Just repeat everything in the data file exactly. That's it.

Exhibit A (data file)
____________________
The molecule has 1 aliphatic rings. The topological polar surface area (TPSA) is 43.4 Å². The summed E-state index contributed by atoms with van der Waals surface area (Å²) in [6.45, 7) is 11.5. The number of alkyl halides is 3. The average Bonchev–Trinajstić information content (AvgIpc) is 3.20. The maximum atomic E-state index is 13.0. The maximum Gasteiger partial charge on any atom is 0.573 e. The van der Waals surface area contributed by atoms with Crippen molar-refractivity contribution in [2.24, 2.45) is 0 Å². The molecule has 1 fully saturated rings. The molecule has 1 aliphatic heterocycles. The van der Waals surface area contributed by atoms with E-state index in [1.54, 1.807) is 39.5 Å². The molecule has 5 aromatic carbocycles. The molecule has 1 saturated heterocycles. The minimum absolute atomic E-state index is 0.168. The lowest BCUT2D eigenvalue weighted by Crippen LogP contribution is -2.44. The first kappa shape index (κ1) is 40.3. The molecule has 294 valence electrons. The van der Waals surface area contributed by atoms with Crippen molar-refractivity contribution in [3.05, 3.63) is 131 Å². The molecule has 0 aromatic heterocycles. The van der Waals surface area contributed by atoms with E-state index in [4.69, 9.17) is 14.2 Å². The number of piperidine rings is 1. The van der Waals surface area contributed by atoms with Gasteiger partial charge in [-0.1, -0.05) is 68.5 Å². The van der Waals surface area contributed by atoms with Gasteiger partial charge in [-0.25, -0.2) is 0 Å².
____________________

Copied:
The molecule has 1 aliphatic rings. The topological polar surface area (TPSA) is 43.4 Å². The summed E-state index contributed by atoms with van der Waals surface area (Å²) in [6.45, 7) is 11.5. The number of alkyl halides is 3. The average Bonchev–Trinajstić information content (AvgIpc) is 3.20. The maximum atomic E-state index is 13.0. The maximum Gasteiger partial charge on any atom is 0.573 e. The van der Waals surface area contributed by atoms with Crippen molar-refractivity contribution in [2.24, 2.45) is 0 Å². The molecule has 1 fully saturated rings. The molecule has 1 aliphatic heterocycles. The van der Waals surface area contributed by atoms with E-state index in [1.54, 1.807) is 39.5 Å². The molecule has 5 aromatic carbocycles. The molecule has 1 saturated heterocycles. The minimum absolute atomic E-state index is 0.168. The lowest BCUT2D eigenvalue weighted by Crippen LogP contribution is -2.44. The first kappa shape index (κ1) is 40.3. The molecule has 294 valence electrons. The van der Waals surface area contributed by atoms with Crippen molar-refractivity contribution in [3.05, 3.63) is 131 Å². The molecule has 0 aromatic heterocycles. The van der Waals surface area contributed by atoms with E-state index in [4.69, 9.17) is 14.2 Å². The number of piperidine rings is 1. The van der Waals surface area contributed by atoms with Gasteiger partial charge in [-0.1, -0.05) is 68.5 Å². The van der Waals surface area contributed by atoms with Gasteiger partial charge in [-0.25, -0.2) is 0 Å².